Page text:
Many of us are familiar with ageratum, the low-growing annual with fuzzy flowers that are blue/lavender color. It is a member of the Ageratum genus that includes 43 species of annuals and perennials, most of which are native to warmer regions of the American continents.
They have felted oval or heart-shaped leaves and clustered flower heads. They like full sun and moist well-drained soil, and a common name is floss flower. Another common name is billy goat weed, which suggest perhaps that goats may like them. I am guessing about that, as I have never seen a goat eating ageratum in my garden. Of course, I do not have any goats in my garden, even though I do have ageratum, as it pairs well with just about any other plant of any color.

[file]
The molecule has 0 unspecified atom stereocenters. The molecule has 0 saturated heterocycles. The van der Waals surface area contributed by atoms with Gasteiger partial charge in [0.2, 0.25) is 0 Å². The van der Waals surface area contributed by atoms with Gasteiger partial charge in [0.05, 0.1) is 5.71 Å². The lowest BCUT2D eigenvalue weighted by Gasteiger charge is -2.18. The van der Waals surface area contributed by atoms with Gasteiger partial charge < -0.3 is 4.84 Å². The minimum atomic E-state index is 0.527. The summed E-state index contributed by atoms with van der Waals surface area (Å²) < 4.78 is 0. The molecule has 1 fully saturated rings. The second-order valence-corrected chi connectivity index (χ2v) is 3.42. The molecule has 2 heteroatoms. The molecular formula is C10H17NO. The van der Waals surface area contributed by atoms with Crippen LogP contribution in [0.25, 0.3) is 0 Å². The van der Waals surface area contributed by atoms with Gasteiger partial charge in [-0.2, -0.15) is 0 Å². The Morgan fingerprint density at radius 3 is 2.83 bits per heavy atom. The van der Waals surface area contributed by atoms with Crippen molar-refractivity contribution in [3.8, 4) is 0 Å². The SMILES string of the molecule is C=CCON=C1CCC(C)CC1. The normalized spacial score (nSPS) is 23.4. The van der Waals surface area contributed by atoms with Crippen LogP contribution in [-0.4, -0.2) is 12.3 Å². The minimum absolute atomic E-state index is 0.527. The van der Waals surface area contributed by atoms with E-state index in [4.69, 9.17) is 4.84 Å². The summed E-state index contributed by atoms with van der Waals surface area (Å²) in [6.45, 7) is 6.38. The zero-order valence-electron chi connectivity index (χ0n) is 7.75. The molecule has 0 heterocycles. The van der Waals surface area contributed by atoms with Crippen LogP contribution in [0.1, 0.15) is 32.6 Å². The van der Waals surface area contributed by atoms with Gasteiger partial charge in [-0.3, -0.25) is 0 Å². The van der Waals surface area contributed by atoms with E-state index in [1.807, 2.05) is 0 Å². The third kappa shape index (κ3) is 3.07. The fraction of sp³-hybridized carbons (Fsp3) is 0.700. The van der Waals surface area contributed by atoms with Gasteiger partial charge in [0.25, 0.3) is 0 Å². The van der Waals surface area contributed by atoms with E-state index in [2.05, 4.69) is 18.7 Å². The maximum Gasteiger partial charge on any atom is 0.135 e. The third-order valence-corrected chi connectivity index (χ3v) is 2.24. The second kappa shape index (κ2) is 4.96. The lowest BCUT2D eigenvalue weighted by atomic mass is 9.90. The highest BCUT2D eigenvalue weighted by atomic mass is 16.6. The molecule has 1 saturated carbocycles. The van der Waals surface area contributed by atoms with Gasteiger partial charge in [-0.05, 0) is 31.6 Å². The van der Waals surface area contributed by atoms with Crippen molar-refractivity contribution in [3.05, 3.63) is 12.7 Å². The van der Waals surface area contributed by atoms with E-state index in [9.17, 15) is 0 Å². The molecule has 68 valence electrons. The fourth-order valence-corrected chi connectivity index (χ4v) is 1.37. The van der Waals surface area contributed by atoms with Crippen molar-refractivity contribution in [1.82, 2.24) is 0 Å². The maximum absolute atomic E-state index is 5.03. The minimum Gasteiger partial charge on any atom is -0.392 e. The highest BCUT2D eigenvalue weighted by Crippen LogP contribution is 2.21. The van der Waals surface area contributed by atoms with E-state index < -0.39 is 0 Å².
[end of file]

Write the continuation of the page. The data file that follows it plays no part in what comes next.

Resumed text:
I also grow tall varieties ‘Bavaria’ and ‘Blue Horizon’, which are 18-20 inches tall and produce good cut flowers that dry well.
Some species of ageratum can be pink and white as well as blue. Some even grow in light shade—for example, Ageratum altissima, which gets quite tall and has fluffy white blossoms.
Some native varieties of ageratum winter over in our zone 6 and may become a pest as they self-sow prolifically. As long as you just grow varieties of this plant that are annual in our cold climate, however, it is well behaved. Otherwise, you may need to get some goats!
This is Moya Andrews, and today we focused on billy goat weed.